Updated Friday, July 25, 2014 as of 4:57 AM ET
Blogs - Ask Ed Slott
Segregating RMDs; Combining Roth IRAs
Thursday, April 12, 2012
Print
Email
Reprints
Partner Insights

Ed Slott was named "The Best" source for IRA advice by The Wall Street Journal and called "America's IRA Expert" by Mutual Funds Magazine. He is a widely recognized professional speaker and educator specializing in retirement distribution planning, teaching both financial advisors and consumers how to best take advantage of our complicated tax code.

-- Have something you want to ask Ed? Send your questions to mailbag@irahelp.com

This week, IRA expert Ed Slott answers questions about segregating required minimum distributions and combining Roth IRAs.

Question 1:

If you have multiple accounts, (401(k), Thrift Savings Account (TSA), IRA) do you have to segregate your RMD from each account or can you take the sum of the RMD due from one account?

Answer:

You can never take an RMD for one type of account from a different type of account. You will have to take the 401(k) RMD from the 401(k), the TSA RMD from the TSA and the IRA RMD from the IRA. If you had multiple IRAs, then you could combine the IRA RMDs and take them from any account.

Question 2:

I have several Roth IRA accounts that were created in different years. Can I combine a six-year-old account with a one-year-old account and a three-year-old account? How will that affect my ability to withdraw tax-free earnings? I am 66 years old.

Thanks,

Catherine

Answer:

For distribution purposes, all of your Roth IRAs are considered one account and there are ordering rules for Roth distributions. Your annual contributions are distributed first, even if you take the distribution from an account that contains no contributions. These are always distributed tax and penalty free.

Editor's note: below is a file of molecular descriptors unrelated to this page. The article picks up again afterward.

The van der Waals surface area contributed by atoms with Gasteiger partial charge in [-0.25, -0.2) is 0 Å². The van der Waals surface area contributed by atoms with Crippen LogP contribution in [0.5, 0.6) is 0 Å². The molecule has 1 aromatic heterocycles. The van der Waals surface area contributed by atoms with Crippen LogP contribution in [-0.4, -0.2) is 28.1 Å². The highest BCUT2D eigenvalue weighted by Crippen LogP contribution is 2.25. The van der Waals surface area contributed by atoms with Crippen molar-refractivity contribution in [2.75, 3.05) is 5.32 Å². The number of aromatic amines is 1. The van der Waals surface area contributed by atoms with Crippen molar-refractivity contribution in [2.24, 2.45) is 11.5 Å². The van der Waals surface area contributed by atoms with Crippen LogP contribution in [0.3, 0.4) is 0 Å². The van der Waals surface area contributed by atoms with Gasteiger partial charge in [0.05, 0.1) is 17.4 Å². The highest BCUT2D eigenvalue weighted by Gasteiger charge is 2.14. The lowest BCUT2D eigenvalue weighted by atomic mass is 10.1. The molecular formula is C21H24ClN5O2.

Then your converted amounts come out on a first in, first out basis. If you are under age 59 ½ and the conversion has not been held for five years, then the early distribution penalty would apply to any amounts that were taxable at the time of the conversion. Once all of your contributions and converted amounts are distributed, and then your earnings come out.

If you have had any Roth account established more than five years ago and you are over age 59 ½, then the distribution of earnings is tax and penalty free. In your case, since you have an account that is more than five years old and you are age 66, any distribution you take from any of your Roth accounts will be tax and penalty free.

Question 3:

What procedure, documentation and/or forms are required for properly setting up separate accounts for the beneficiaries of my traditional IRA? Currently, I have two daughters listed, each at 25%, and four grandchildren, each at 12.5%. What I want to accomplish is the stretch where each can use their own life expectancy table.